As a guide to the vast array of bands in this universe I present to you an interview with MUTUAL HOSTILITY. Anders Ekdahl ©2021
A band name sets the tone for the band. With the right name you don’t really need any sort of declaration of intent. Was it hard to come up with a name? What does the name mean to you?
-Eric our drummer already had the name when he asked me to be a part of the project. I loved it as soon as he told me the name though. It sounds metal and I think it lets people know its heavy aggressive music.
Who would say are the founding stones of the kind of sound you have? Who are your house Gods and how have they coloured your music?
-I got into metal in the 80’s. So thrash metal was my thing back then. Metallica, Testament, Slayer, Dark Angel, Death Angel, Suicidal Tendencies, Nuclear Assault. Then in the early 90’s I discovered death metal. Obituary, Suffocation, Deicide, Morbid Angel. Then I got into underground tape trading and I discovered a lot of bands that influenced me. Pyrexia, Cryptopsy, Internal Bleeding, Dying Fetus and a bunch of lesser known bands.
When you play slow do you have to think differently arranging the music than if you play faster and vice versa?
-I think creating an arrangement that goes back and forth between fast, mid tempo and slower stuff is best. I like to mix it all up.
Playing live is a totally different beast to studio work. How does your music work in a live environment?
-We have not played live. COVID hit right after we started Mutual Hostility so it wasn’t really an option.
How important is having a label to back you up today when you can just release your music on any sort of platform online? Are there any negative consequences to music being too readily available to fans?
-Well it depends on the label. If the label makes the effort to promote the band then having a label can be really good. If the label presses your cd’s and doesn’t do promotion its not so good. If you have the time and the motivation you can definitely accomplish the same things as a lot of the small underground labels on your own. As far as negatives I kind of have mixed feelings. Music being readily available is cool but it also makes the scene very saturated. But there are a lot of great bands out there.
I get the feeling that fans that are true to a band, is a lost thing with the easy access to music these days. Do you feel that this is a bad thing or are there any positive aspects of it at all?
-I agree with that to a certain extent but I definitely think there are positive aspects to it. The musicianship and production value today is better than ever. Even that’s debatable though I guess when it comes to analog versus digital. I try to see the positives. Bands have access to social media for free and so you can promote your band more easily than ever. So that’s good for bands. Some bands gain a pretty big following just through social media. We all know that it’s very difficult to make money in a metal band. So it’s not like touring is making anyone rich. Having easy access can help a band get fans they might not have had otherwise.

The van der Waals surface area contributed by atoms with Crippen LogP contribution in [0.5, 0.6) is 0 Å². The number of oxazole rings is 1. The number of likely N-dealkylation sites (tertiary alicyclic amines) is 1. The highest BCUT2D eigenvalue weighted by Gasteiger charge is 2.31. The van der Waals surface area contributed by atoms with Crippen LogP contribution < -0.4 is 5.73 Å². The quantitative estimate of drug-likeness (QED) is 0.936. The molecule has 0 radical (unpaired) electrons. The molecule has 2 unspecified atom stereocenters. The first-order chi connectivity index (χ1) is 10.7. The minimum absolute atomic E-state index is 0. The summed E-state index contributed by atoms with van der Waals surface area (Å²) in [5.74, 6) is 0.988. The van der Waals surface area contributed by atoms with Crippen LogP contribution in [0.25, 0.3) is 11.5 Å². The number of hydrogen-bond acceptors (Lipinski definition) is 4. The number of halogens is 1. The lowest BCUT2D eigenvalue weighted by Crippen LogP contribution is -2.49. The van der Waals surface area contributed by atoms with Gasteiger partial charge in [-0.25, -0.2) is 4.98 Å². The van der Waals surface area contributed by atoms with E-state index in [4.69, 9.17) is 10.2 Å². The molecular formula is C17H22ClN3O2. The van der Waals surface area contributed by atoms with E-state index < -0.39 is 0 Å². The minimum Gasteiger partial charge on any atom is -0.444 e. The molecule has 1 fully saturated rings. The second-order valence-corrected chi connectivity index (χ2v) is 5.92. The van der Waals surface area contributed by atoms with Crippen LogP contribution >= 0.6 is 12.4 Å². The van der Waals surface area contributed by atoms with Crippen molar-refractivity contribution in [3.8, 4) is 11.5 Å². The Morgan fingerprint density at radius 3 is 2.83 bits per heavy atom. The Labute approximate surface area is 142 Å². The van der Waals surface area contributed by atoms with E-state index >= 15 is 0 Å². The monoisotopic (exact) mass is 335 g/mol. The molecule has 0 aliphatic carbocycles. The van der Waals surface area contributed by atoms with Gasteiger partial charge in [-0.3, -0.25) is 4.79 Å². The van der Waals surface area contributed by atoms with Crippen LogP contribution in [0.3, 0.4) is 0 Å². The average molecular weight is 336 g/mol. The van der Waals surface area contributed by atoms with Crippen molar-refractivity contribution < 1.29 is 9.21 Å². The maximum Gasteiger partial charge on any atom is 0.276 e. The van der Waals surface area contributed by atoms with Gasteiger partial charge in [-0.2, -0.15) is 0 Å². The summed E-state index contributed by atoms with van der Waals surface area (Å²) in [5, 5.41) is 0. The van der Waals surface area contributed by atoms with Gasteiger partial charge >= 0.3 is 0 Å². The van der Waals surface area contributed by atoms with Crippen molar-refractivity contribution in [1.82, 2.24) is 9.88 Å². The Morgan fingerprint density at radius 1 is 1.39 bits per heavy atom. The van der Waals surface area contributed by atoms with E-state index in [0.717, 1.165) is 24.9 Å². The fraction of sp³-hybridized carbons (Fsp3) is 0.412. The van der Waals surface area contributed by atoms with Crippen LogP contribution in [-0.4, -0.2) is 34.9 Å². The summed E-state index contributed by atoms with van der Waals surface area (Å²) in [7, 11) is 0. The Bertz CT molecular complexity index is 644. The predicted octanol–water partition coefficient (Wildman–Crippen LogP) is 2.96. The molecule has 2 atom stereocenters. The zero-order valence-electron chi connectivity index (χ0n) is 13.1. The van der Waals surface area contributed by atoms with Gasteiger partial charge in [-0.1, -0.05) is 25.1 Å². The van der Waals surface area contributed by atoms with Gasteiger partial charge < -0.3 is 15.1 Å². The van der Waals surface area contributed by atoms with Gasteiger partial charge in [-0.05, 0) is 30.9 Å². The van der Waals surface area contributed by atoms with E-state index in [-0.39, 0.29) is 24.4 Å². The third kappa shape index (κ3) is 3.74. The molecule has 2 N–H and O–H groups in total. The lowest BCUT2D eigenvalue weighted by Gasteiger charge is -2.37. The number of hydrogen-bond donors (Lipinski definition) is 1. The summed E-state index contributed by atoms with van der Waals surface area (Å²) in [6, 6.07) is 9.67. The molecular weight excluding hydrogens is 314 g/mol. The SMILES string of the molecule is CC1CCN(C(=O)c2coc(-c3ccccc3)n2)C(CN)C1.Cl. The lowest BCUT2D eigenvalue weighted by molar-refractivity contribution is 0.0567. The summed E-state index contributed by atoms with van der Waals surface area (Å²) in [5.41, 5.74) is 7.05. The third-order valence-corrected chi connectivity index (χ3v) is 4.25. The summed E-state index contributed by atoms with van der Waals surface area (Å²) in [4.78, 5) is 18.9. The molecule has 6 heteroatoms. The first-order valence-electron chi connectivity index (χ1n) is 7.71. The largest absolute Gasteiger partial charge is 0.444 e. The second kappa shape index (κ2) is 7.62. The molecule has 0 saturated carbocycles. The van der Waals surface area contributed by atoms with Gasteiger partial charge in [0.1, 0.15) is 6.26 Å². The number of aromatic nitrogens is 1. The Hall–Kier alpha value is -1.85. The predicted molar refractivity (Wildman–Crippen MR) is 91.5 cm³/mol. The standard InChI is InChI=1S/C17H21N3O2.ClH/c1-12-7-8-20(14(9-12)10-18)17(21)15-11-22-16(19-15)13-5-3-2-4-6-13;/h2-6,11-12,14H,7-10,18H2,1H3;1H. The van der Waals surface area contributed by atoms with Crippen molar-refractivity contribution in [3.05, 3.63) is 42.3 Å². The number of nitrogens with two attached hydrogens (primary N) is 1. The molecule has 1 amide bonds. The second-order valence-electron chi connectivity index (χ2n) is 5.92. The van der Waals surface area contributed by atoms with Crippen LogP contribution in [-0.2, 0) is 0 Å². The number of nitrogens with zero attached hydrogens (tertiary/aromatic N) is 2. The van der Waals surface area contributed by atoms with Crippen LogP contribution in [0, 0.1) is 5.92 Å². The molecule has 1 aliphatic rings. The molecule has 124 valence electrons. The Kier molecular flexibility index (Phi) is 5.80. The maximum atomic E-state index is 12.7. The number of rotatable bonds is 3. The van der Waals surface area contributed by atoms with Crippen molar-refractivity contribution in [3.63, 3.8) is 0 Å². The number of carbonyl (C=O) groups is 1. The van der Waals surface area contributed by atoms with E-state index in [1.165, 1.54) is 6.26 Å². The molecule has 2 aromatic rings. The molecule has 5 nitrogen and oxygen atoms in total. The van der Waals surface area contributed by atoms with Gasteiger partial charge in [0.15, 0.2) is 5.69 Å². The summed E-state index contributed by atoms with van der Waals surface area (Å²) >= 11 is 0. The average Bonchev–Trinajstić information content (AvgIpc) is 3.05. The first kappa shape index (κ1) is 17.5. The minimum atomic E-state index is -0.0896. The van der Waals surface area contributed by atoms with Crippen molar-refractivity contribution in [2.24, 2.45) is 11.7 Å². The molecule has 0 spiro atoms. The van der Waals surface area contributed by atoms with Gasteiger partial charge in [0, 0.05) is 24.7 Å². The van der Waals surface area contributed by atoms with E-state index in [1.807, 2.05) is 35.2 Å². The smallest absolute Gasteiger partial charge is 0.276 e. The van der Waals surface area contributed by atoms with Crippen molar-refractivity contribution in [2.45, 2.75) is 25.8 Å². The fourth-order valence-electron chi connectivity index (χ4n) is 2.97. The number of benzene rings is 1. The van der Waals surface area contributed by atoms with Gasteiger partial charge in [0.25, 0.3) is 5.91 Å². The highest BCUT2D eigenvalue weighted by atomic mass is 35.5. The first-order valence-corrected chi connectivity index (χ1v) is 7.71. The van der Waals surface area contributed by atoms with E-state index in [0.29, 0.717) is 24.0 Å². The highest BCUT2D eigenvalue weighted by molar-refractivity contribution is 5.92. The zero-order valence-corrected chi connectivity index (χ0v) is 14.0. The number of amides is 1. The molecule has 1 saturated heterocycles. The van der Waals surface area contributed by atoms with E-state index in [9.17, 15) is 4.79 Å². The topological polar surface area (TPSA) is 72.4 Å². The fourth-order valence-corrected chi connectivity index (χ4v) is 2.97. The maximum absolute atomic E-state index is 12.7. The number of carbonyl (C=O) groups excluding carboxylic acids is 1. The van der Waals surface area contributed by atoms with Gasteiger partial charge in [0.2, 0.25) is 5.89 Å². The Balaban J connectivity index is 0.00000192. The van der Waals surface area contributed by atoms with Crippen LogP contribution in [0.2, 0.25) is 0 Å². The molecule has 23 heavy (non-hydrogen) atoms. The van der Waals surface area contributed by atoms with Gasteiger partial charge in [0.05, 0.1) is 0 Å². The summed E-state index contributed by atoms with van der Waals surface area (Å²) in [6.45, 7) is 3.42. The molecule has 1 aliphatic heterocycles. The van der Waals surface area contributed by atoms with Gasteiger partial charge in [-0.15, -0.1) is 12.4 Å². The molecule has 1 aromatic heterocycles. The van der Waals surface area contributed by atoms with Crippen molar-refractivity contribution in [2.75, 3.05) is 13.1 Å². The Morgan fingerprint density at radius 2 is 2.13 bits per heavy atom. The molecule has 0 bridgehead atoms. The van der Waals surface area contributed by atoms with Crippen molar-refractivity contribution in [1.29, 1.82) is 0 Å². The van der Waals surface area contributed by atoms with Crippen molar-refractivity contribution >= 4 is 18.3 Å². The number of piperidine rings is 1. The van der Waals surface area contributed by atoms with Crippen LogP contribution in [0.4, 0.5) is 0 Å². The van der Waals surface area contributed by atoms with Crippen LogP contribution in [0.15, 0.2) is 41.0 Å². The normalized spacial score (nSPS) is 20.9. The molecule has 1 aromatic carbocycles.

What to you is a great front cover? What should a cover have to make it great?
-In metal I think most people want it to look scary, evil or show some sort of destruction or devastation. So that stuff always makes for a great cover. A good artist that can bring your ideas to life can definitely make a great cover.
Do you feel that you are part of a national scene? What is the climate for metal in your country?
-I think we’re trying to become a part of an international scene. I always think about promoting our music to the world not just our country. The climate for metal is good here. Obviously it’s better in some areas than others. But metal is alive and I don’t think it’s going away.
I use Spotify and Deezer but only as compliment to buying CDS (it’s easier to just have your phone or pad when you’re out) but I fear that soon music as we know it will be dead and buried. What are your worries as a band?
-I think the desire for physical cd’s is definitely way less these days. There will always be people that prefer physical copies of releases. But having a nearly unlimited catalog of music you can access from your phone makes things real convenient. So I think the need for physical copies will become less and less.
What lies in the future?
-We are starting to write for a full length album. We are in the very early stages but we’re real excited to get some new songs together.